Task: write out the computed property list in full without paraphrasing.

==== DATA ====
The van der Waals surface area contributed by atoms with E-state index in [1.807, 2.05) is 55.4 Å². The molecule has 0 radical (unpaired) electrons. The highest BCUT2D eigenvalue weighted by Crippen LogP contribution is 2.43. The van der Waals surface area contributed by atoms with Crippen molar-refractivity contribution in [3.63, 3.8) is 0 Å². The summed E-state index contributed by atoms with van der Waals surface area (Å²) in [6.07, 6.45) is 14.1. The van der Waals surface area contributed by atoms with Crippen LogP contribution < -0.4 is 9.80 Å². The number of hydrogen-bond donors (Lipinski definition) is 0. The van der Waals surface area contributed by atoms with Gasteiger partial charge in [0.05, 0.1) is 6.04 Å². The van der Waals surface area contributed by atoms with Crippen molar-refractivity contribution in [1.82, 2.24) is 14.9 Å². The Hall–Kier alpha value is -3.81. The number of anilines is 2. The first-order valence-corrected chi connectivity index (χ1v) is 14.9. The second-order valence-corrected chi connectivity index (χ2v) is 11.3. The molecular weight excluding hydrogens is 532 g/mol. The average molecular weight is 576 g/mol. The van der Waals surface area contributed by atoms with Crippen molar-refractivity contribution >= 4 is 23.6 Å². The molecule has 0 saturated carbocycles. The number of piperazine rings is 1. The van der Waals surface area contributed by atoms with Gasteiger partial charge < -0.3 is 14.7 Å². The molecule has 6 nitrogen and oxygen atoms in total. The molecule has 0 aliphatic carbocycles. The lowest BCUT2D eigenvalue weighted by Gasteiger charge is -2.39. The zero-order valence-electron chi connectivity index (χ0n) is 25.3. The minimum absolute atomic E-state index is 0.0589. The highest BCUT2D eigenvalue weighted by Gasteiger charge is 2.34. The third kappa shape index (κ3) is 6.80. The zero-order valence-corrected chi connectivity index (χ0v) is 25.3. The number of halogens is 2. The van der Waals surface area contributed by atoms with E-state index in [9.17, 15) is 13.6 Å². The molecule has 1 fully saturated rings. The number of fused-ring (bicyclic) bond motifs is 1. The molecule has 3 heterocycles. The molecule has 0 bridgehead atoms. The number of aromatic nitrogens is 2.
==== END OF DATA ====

The van der Waals surface area contributed by atoms with E-state index in [1.807, 2.05) is 55.4 Å². The molecule has 0 radical (unpaired) electrons. The highest BCUT2D eigenvalue weighted by Crippen LogP contribution is 2.43. The van der Waals surface area contributed by atoms with Crippen molar-refractivity contribution in [3.63, 3.8) is 0 Å². The summed E-state index contributed by atoms with van der Waals surface area (Å²) in [6.07, 6.45) is 14.1. The van der Waals surface area contributed by atoms with Crippen LogP contribution < -0.4 is 9.80 Å². The number of hydrogen-bond donors (Lipinski definition) is 0. The van der Waals surface area contributed by atoms with Gasteiger partial charge in [0.05, 0.1) is 6.04 Å². The van der Waals surface area contributed by atoms with Crippen molar-refractivity contribution in [1.82, 2.24) is 14.9 Å². The Hall–Kier alpha value is -3.81. The number of anilines is 2. The first-order valence-corrected chi connectivity index (χ1v) is 14.9. The second-order valence-corrected chi connectivity index (χ2v) is 11.3. The molecular weight excluding hydrogens is 532 g/mol. The average molecular weight is 576 g/mol. The van der Waals surface area contributed by atoms with Crippen molar-refractivity contribution >= 4 is 23.6 Å². The molecule has 0 saturated carbocycles. The number of piperazine rings is 1. The van der Waals surface area contributed by atoms with Gasteiger partial charge < -0.3 is 14.7 Å². The molecule has 6 nitrogen and oxygen atoms in total. The molecule has 0 aliphatic carbocycles. The lowest BCUT2D eigenvalue weighted by Gasteiger charge is -2.39. The zero-order valence-electron chi connectivity index (χ0n) is 25.3. The minimum absolute atomic E-state index is 0.0589. The highest BCUT2D eigenvalue weighted by Gasteiger charge is 2.34. The third kappa shape index (κ3) is 6.80. The zero-order valence-corrected chi connectivity index (χ0v) is 25.3. The number of halogens is 2. The van der Waals surface area contributed by atoms with E-state index in [9.17, 15) is 13.6 Å². The molecule has 1 fully saturated rings. The number of fused-ring (bicyclic) bond motifs is 1. The molecule has 3 heterocycles. The molecule has 0 bridgehead atoms. The number of aromatic nitrogens is 2.